The dominate win by Mark Fokas in the 16 years 400m hurdles merely continued his splendid summer form, which is a surprise as he explained.
“I haven’t done a lot of training over winter as I was injured. I was off the track for three months and I wasn’t expecting the times I’ve run so far, especially at CHS.”
Today he clocked 53.93 in the blustery wind. “Technically-wise over hurdles it was fine, but it was horrible conditions. The wind just hit me in the back straight and again as I can into the straight.”
His training partner in the Natasha Stenberg squad, Felix Long won a terrific 200m battle against Godfrey Okerenyang in the 15 years age.
Another athlete continuing some tremendous summer form is a big improver is Camden High’s Joshua Azzopardi. Last season he couldn’t even qualify for nationals, now his is on track for top-6. He explained his improvement. “Before I had days I couldn’t be bothered to go to training. My coach sat down and told me I needed to be consistent with my training to improve. I took that advice and have been improving ever since.” Under former national level sprinter, Rob Marks, Azzopardi won the 19 years 200m in 22.85 into a 3.2m/s wind.
A few other performances of note:
Strong return by Sara Dougan to win 16 years 200 metres in 25.61
Fastest 200s of the day were achieved by Kristie Edwards 24.66 and Sebastien Moir 22.04.
Holly Saunders won a high quality para 12-15 years girls long jump with a leap of 2.55m (123.78%)
Connor Murphy was over 14 metres to win the 16 years triple jump with marks of 14.14w and 14.10m.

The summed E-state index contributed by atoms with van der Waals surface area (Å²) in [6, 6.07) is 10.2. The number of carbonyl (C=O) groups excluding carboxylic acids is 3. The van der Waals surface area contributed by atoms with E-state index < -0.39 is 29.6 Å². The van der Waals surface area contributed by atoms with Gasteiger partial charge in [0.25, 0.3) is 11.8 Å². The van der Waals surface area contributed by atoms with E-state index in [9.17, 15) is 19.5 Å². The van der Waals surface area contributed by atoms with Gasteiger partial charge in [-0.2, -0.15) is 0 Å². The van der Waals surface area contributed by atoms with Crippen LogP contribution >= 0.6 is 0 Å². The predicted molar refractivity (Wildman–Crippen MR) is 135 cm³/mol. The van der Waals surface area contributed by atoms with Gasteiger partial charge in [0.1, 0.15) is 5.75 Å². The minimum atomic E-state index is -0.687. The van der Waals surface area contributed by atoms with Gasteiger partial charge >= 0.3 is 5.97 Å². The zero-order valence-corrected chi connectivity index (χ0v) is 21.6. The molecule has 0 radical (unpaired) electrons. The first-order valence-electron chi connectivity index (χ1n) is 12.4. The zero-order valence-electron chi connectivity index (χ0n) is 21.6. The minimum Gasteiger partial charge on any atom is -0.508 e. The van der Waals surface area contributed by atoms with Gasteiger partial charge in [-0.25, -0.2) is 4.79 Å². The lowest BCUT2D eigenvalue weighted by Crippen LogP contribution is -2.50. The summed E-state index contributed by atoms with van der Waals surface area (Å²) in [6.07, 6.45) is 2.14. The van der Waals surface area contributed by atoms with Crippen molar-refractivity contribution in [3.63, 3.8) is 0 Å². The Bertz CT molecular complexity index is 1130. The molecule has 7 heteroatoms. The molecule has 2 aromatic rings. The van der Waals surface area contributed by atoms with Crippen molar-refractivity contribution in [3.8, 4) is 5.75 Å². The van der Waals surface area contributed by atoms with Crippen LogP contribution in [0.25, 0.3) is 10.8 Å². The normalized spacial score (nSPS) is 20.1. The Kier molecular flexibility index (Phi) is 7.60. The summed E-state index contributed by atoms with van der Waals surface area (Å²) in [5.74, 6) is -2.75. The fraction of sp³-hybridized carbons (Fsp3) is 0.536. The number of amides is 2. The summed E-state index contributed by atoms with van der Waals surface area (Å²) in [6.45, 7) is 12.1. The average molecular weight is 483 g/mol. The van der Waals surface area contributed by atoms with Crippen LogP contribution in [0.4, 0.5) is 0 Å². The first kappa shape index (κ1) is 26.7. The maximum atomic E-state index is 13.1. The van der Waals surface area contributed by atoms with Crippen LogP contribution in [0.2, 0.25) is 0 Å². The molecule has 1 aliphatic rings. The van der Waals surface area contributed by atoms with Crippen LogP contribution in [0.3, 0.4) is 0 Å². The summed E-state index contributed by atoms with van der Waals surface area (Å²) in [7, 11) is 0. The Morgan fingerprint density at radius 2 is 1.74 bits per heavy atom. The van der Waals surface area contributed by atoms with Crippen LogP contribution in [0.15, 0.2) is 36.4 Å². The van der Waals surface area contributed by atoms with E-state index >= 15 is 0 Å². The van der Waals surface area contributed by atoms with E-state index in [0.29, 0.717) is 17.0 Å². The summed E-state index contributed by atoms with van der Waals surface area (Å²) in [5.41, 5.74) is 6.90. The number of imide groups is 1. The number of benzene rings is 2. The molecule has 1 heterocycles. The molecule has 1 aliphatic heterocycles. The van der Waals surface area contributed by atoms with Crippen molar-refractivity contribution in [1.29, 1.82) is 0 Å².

Nickolai Simmons vaulted the highest of the day clearing 4.00m on his third attempt.
Shot putt specialist and national champion, Venita Mailei has added discus to her program and won the 16 years event by over three metres with a best of 43.34m.
One of the meets’ very best athlete, Paige Wilson, had no trouble winning the 19 years high jump with a clearance at 1.78m.
More gold for members of the Gerry Targett Newcastle-based throws squad with Stephanie Scigala winning the 17 years discus with a mark of 44.56m.
A close battle in the 1 ears girls 400m led to a near miss of the meet record of 57.74, as Jessica Bird won in 57.90 seconds, from Eve Gardiner 58.04.
Paralympian Tamsin Colley ran 3:06.12 for 110.8% to win the 12-15 years girls 800m para ambulant event.
Today there was a series of 1:54 800m times. In the 17 years Jordan Doris held off Jackson Sharp 1:54.02 to 1:54.29. In the 16 years record Doris’ record just survived, as Anthony Vlatko clocked 1:54.62.
Fastest for the girls over 800m, was Jayla Hancock – Cameron winning the 15 years 800m in 2:10.40.
First and second across the line in the 16 years 5000m walk dipped under the record of 23:09.17. ACT’s Mitchell Baker clocked 22:24.53, ahead of Central Coast’s Oscar Tebbuttt’s 22:51.52.
David Tarbotton and Ron Bendall for Athletics NSW
Image: Alexander Kolesnikoff wins the 17 years shot in a record distance of 20.69m (image courtesy of David Tarbotton)